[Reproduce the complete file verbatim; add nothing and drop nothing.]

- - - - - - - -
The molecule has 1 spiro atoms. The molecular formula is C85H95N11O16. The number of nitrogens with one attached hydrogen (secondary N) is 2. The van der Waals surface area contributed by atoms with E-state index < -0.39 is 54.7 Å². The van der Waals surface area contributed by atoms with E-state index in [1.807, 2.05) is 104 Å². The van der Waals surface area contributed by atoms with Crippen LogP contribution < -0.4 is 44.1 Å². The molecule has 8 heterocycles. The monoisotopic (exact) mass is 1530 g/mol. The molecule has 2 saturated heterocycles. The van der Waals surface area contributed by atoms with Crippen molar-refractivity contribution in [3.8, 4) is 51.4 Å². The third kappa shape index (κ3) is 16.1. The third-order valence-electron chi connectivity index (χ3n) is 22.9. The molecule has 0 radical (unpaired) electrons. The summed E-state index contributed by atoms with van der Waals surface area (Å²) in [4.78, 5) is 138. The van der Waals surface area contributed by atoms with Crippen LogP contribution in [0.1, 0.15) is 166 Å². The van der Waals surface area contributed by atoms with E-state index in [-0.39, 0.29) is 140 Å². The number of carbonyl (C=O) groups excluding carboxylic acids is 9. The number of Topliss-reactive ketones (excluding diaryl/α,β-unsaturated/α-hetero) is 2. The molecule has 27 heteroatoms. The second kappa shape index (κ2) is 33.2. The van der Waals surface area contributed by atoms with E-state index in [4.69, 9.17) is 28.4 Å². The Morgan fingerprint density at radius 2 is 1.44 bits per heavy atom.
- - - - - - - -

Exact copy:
The molecule has 1 spiro atoms. The molecular formula is C85H95N11O16. The number of nitrogens with one attached hydrogen (secondary N) is 2. The van der Waals surface area contributed by atoms with E-state index < -0.39 is 54.7 Å². The van der Waals surface area contributed by atoms with E-state index in [1.807, 2.05) is 104 Å². The van der Waals surface area contributed by atoms with Crippen LogP contribution < -0.4 is 44.1 Å². The molecule has 8 heterocycles. The monoisotopic (exact) mass is 1530 g/mol. The molecule has 2 saturated heterocycles. The van der Waals surface area contributed by atoms with Crippen molar-refractivity contribution in [3.8, 4) is 51.4 Å². The third kappa shape index (κ3) is 16.1. The third-order valence-electron chi connectivity index (χ3n) is 22.9. The molecule has 0 radical (unpaired) electrons. The summed E-state index contributed by atoms with van der Waals surface area (Å²) in [4.78, 5) is 138. The van der Waals surface area contributed by atoms with Crippen LogP contribution in [0.1, 0.15) is 166 Å². The van der Waals surface area contributed by atoms with E-state index in [-0.39, 0.29) is 140 Å². The number of carbonyl (C=O) groups excluding carboxylic acids is 9. The number of Topliss-reactive ketones (excluding diaryl/α,β-unsaturated/α-hetero) is 2. The molecule has 27 heteroatoms. The second kappa shape index (κ2) is 33.2. The van der Waals surface area contributed by atoms with E-state index in [4.69, 9.17) is 28.4 Å². The Morgan fingerprint density at radius 2 is 1.44 bits per heavy atom.